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Long-term effect of fine particulate matter on hospitalization with dementia
Lee, M; Schwartz, J; Wang, Y; Dominici, F; Zanobetti, A
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New evidence suggests that particulate matter less than 2.5 μm in diameter (PM2.5) is associated with late-onset dementia (LOD). However, epidemiological studies for the entire population are lacking.
We analyzed approximately 94 million follow-up records from fee-for-service Medicare records for 13 million Medicare beneficiaries residing in the southeastern United States (U.S.) from 2000 to 2013. We used spatially and temporally continuous PM2.5 exposure data. To account for time-varying PM2.5 levels, we applied an Andersen-Gill counting process proportional hazard model; we stratified our analyses by subtype of dementia and level of urbanization of residence.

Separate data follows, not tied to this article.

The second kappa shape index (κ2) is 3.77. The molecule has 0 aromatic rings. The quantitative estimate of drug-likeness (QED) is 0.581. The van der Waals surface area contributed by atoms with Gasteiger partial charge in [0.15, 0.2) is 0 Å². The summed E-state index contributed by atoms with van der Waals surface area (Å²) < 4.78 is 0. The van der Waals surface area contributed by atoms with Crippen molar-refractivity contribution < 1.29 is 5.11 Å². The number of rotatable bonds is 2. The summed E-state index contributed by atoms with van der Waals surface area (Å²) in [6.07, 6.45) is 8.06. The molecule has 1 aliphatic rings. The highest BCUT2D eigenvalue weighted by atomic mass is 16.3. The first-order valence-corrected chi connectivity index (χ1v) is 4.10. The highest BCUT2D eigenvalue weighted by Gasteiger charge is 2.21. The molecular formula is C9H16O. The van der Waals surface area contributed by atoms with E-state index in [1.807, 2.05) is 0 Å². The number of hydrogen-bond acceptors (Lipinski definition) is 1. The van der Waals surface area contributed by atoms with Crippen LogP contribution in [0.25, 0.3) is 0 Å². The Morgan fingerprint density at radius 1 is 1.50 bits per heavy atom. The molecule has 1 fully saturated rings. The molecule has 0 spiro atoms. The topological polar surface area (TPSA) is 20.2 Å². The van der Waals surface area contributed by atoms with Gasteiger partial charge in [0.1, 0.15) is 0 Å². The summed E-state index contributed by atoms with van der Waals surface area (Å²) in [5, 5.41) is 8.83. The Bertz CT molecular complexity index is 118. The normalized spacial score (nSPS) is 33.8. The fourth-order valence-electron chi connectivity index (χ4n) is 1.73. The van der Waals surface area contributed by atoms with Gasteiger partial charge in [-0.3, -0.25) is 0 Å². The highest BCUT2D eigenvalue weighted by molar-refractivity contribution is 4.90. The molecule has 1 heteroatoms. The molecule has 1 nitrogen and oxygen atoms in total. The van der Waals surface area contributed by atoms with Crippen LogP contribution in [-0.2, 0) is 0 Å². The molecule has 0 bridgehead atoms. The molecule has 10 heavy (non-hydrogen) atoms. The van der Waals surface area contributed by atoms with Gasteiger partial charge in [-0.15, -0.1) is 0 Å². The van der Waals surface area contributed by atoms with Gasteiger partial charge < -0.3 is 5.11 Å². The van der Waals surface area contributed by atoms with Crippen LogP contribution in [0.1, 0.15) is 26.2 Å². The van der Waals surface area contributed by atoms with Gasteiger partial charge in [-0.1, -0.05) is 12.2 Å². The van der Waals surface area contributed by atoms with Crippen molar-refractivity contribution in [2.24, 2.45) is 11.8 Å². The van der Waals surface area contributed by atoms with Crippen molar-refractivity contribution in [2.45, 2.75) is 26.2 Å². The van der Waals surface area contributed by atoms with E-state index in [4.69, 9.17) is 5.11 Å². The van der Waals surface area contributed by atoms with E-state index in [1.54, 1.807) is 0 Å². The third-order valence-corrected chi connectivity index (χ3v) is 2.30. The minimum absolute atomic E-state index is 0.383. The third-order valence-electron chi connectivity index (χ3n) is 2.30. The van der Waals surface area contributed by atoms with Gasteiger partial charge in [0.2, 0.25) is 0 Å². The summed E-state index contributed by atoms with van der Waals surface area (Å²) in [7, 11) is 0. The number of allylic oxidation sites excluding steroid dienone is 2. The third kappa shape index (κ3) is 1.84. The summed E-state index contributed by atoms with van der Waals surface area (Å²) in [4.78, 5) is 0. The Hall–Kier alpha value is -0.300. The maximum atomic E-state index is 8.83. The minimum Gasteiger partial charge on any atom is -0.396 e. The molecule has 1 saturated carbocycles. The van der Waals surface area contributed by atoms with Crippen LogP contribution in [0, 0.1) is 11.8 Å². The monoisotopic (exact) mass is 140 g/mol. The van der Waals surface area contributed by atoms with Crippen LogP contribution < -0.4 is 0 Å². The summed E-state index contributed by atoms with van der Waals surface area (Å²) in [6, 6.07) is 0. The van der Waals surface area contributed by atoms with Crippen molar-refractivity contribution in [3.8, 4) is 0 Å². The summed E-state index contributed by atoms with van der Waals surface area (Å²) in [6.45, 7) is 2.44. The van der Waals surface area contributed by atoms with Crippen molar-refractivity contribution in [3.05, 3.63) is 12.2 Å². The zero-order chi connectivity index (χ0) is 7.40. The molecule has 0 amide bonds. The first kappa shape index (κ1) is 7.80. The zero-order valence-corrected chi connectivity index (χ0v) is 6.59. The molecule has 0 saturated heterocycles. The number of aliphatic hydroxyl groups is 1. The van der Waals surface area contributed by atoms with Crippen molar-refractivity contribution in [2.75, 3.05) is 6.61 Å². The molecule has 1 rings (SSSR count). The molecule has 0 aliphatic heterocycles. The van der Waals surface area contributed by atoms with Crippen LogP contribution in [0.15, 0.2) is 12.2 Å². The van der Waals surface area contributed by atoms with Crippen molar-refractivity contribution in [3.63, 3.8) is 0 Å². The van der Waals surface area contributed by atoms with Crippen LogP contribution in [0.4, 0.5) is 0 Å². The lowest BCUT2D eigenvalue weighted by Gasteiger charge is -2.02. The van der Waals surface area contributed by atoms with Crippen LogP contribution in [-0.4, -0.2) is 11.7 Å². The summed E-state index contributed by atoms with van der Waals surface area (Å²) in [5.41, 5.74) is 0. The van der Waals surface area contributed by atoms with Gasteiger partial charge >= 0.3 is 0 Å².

During a median follow-up of 6 years, 1,409,599 hospitalizations with dementia occurred. The adjusted hazard ratio (HR) of hospitalization with dementia was 1.049 (95% confidence interval [CI], 1.048 to 1.051) per 1 μg/m3 increase in annual PM2.5. The hazard ratio for vascular dementia was higher (HR, 1.086; 95% CI, 1.082 to 1.090). In large, the magnitude of the effect grew as the level of urbanization increased (HR, 1.036; 95% CI, 1.031 to 1.041 in rural areas versus HR, 1.052; 95% CI, 1.050 to 1.054 in metropolitan areas).
Long-term exposure to higher PM2.5 was associated with increased hospitalizations with dementia.
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